3/28/10

Season Preview: Pittsburgh Pirates

Well we've got 9 days left until Opening Day, which means it's season preview time. We'll be running it down team by team, with an added new wrinkle this time around: the beer of choice for fans of the team to enjoy whilst watching their team take the field! Nothing like that to help get you through a baseball season, especially if you're from Pittsburgh. Speaking of....ladies and gentlemen, your Pittsburgh Pirates.


Lineup: There's modest promise here, and it all stems from Andrew McCutchen. The young CF is a star in the making, and anchors a lineup that's filled out with a collection of fallen prospects and league-average players. Of the former group, Jeff Clement, Andy LaRoche and Lastings Milledge will fill in the infield corners and left field - and that's not a bad thing. All three are still coming into their own, just reaching the age where they could record career-best seasons. Then again...they probably won't. As for the rest, Ryan Doumit is a solid catcher, Aki Iwamura is league average personified, and Garrett Jones, despite a mammoth season next year, figures to be nothing special. And at shortstop, the Pirates don't really have a viable option; it's between Ronny Cedeno and Bobby Crosby, neither of whom are going to really even approach league average. So it's not a bad group overall, and if the young'ns take a step forward, they could actually be  a bit intriguing.


Rotation: Unfortunately, the pitching won't help make up for it. Zach Duke (the leader in games started for the Pirates in this decade, shockingly) is your 'ace,' but he's...well, he's not so good. Paul Maholm is a starter in the same mold, but has at least some bright spots...though those have been offset by an inability to strike people out. Ross Ohlendorf is tall and from Princeton....but isn't a guy you want as your 3 starter. Kevin Hart...Daniel 'The Lesser' McCutchen (for his sake, we kind of hope that one doesn't catch on)...Charlie Morton....yeah, the back end doesn't look a whole lot better. Morton at least has some promise, and could well be a solid back-end guy, but when that's the highest praise that you can offer a starter in this group, then that's not saying too much.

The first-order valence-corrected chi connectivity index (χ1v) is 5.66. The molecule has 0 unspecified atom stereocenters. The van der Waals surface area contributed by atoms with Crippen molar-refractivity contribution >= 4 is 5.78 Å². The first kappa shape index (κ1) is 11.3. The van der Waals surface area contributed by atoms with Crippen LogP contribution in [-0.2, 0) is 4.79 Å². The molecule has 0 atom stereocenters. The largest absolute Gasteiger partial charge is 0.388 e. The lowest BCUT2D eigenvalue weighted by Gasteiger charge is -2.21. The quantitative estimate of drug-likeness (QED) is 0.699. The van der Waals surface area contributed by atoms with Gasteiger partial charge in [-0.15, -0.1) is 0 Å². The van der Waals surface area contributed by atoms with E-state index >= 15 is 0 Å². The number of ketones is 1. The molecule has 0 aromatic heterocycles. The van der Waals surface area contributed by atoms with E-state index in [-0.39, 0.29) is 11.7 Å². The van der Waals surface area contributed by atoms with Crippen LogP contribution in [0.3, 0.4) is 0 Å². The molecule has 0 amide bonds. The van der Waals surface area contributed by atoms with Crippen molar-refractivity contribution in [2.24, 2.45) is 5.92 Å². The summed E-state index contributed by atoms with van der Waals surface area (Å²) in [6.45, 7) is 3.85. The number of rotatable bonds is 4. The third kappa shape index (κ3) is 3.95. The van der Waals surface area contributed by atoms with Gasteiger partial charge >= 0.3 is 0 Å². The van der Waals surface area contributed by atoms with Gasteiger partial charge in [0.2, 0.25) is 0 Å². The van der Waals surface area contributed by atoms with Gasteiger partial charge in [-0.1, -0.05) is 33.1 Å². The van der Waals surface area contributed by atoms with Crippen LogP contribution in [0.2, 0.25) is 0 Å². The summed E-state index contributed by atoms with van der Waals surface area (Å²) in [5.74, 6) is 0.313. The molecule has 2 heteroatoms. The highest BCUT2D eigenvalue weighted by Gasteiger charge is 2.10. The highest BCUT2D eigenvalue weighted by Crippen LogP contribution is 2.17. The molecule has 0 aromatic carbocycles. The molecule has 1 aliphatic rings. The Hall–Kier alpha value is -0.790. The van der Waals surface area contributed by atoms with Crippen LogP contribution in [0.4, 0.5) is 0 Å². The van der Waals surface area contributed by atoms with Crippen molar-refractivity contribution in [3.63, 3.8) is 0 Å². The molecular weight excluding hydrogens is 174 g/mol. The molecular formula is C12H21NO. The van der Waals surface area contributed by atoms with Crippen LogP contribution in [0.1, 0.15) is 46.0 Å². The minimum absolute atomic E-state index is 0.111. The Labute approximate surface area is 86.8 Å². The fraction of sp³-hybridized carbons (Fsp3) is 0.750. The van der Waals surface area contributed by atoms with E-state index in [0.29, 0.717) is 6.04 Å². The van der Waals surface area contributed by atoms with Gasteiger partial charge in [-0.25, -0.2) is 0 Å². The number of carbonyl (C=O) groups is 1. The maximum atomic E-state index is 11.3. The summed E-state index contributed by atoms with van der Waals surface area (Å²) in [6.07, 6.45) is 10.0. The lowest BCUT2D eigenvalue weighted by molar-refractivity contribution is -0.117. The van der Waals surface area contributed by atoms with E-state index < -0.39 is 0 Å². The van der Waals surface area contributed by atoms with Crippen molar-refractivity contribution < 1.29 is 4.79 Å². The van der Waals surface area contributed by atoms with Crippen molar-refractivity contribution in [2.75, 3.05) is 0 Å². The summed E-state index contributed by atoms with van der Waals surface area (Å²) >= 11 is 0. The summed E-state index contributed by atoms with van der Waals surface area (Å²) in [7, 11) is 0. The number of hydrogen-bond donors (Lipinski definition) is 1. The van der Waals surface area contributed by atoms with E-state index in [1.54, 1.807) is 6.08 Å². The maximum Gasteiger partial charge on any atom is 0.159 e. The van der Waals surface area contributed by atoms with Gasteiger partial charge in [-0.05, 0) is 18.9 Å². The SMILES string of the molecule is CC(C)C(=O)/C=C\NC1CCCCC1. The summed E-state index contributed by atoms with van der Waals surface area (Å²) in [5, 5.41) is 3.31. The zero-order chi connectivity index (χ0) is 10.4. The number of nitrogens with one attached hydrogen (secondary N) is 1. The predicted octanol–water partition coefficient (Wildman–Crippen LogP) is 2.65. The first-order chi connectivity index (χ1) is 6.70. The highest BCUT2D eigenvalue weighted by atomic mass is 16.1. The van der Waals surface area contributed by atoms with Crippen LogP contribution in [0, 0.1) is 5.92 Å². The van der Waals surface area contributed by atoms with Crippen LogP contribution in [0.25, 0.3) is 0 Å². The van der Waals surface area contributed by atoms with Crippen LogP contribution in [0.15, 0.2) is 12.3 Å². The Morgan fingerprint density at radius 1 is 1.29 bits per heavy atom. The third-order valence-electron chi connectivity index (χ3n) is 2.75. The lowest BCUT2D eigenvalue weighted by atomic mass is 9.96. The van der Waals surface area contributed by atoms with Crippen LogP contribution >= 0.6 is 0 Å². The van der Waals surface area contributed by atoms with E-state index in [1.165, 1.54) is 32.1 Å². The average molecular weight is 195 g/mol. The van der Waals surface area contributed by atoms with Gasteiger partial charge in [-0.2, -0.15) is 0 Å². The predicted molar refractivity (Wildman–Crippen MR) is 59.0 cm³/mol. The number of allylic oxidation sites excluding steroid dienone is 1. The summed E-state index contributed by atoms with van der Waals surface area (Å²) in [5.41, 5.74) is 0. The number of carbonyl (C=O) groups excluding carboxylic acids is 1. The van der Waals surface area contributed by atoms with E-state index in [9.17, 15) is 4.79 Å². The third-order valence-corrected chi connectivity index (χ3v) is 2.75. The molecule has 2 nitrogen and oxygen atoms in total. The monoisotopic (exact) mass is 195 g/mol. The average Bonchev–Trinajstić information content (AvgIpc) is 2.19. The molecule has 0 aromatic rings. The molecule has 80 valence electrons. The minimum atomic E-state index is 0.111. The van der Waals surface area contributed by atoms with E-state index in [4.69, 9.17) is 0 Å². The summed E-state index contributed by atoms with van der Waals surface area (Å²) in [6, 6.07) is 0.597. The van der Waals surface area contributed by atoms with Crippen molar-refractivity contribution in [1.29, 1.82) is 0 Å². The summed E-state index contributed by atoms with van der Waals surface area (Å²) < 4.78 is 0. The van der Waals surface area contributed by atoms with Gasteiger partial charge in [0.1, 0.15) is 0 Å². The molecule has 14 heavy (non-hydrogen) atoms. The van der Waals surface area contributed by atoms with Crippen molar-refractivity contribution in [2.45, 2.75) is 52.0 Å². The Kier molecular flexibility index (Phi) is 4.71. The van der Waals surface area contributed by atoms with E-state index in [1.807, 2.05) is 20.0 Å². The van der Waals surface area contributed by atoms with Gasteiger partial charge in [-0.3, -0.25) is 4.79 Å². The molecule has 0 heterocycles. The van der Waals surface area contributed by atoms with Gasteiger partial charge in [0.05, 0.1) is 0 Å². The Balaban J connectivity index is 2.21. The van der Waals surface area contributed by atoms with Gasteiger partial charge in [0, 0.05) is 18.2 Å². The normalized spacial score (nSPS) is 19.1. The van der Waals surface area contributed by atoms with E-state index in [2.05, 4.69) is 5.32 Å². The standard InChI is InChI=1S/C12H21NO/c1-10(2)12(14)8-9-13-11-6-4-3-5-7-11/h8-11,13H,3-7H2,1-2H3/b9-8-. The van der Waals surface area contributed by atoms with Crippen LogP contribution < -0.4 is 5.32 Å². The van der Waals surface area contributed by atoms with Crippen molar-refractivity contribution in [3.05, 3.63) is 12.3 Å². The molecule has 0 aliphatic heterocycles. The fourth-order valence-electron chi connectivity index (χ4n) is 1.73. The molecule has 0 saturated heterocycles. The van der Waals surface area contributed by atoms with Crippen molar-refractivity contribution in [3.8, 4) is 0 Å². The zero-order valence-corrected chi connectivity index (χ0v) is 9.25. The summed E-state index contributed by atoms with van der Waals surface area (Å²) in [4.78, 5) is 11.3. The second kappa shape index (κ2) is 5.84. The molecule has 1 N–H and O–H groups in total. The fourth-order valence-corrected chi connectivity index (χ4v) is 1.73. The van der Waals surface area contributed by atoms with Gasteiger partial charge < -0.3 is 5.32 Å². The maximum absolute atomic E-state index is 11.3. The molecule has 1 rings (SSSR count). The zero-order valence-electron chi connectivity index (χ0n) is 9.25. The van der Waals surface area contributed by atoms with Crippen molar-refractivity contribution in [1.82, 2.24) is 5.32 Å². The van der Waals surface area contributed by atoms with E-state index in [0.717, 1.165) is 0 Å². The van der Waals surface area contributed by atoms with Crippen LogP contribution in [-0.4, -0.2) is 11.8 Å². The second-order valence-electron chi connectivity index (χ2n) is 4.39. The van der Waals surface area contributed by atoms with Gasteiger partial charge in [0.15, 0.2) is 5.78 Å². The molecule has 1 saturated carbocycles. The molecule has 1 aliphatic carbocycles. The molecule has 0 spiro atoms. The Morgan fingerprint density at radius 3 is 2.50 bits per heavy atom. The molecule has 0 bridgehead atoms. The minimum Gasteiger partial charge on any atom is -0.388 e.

Bullpen: They let Matt Capps depart, which was a wise move financially, but a poor move in terms of present talent. Octavio Dotel is not a bad late-game option, but with his health history, he's not someone you want to rely on as your closer. Brendan Donnelly was good in limited action lats season, but he's not been truly effective for a couple of years now. D.J. Carrasco did yeoman's work, tossing 92 innings of pretty decent ball, and should be in line for a couple spot starts and will be an effective long reliever. Beyond that, there's a lot of castoffs fighting for a few spots. Expect to see a lot of different people coming out of the Pirate 'pen this season, but don't expect greatness. Neal Cotts is here, though, which is kind of neat.


Overall: They're definitely making strides, as there is some legitimate promise here. However, they're still the Pirates, and they're still terrible. They'll benefit somewhat from a weak division, but this team is simply not set up to win - not now, and not in the near future. GM Neal Huntington is doing the best he can with limited options, but there simply isn't much to build around unless the former prospects find a mid-career surge. With limited options in the minor leagues, and no real trade bait, the Pirates have a big hill to climb. Still.


Predicted Record: 66-96, 6th place NL Central


Beer: Steel Reserve 211. This was one of the first matches we made when considering doing the beer previews, though to be honest, at the time we thought it was called Steel City Reserve. So basically this whole series was founded on a case of mistaken identity. But whatever; Steel Reserve, despite being brewed in California (we thought Pittsburgh - Steel City), is a cheap beer that is meant to make you incapable of even menial tasks. The Pittsburgh Pirates have a low salary and are incapable of the menial task of winning baseball games. QED.

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